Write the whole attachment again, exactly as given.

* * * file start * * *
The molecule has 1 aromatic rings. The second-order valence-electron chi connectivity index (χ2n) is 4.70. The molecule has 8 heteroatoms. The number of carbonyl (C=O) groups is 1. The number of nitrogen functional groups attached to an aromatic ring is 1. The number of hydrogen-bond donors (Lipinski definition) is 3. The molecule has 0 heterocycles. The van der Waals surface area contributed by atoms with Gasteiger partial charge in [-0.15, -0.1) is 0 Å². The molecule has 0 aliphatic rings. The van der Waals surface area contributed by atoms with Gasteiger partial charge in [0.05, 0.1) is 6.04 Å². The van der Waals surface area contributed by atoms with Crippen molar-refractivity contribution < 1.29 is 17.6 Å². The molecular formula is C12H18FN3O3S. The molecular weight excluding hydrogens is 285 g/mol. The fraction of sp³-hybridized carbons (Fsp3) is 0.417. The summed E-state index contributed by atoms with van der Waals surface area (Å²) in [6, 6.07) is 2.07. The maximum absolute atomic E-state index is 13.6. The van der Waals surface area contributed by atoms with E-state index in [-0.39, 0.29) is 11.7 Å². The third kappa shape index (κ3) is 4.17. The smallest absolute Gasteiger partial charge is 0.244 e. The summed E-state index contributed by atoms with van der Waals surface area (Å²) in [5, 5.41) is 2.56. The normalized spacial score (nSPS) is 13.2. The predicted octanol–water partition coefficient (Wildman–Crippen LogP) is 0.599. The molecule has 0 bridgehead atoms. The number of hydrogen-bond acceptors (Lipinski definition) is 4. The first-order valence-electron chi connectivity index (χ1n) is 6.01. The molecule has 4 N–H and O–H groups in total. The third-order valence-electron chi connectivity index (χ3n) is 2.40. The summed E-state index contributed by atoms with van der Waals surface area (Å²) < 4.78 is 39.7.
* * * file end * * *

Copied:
The molecule has 1 aromatic rings. The second-order valence-electron chi connectivity index (χ2n) is 4.70. The molecule has 8 heteroatoms. The number of carbonyl (C=O) groups is 1. The number of nitrogen functional groups attached to an aromatic ring is 1. The number of hydrogen-bond donors (Lipinski definition) is 3. The molecule has 0 heterocycles. The van der Waals surface area contributed by atoms with Gasteiger partial charge in [-0.15, -0.1) is 0 Å². The molecule has 0 aliphatic rings. The van der Waals surface area contributed by atoms with Gasteiger partial charge in [0.05, 0.1) is 6.04 Å². The van der Waals surface area contributed by atoms with Crippen molar-refractivity contribution < 1.29 is 17.6 Å². The molecular formula is C12H18FN3O3S. The molecular weight excluding hydrogens is 285 g/mol. The fraction of sp³-hybridized carbons (Fsp3) is 0.417. The summed E-state index contributed by atoms with van der Waals surface area (Å²) in [6, 6.07) is 2.07. The maximum absolute atomic E-state index is 13.6. The van der Waals surface area contributed by atoms with E-state index in [-0.39, 0.29) is 11.7 Å². The third kappa shape index (κ3) is 4.17. The smallest absolute Gasteiger partial charge is 0.244 e. The summed E-state index contributed by atoms with van der Waals surface area (Å²) in [5, 5.41) is 2.56. The normalized spacial score (nSPS) is 13.2. The predicted octanol–water partition coefficient (Wildman–Crippen LogP) is 0.599. The molecule has 0 bridgehead atoms. The number of hydrogen-bond acceptors (Lipinski definition) is 4. The first-order valence-electron chi connectivity index (χ1n) is 6.01. The molecule has 4 N–H and O–H groups in total. The third-order valence-electron chi connectivity index (χ3n) is 2.40. The summed E-state index contributed by atoms with van der Waals surface area (Å²) < 4.78 is 39.7.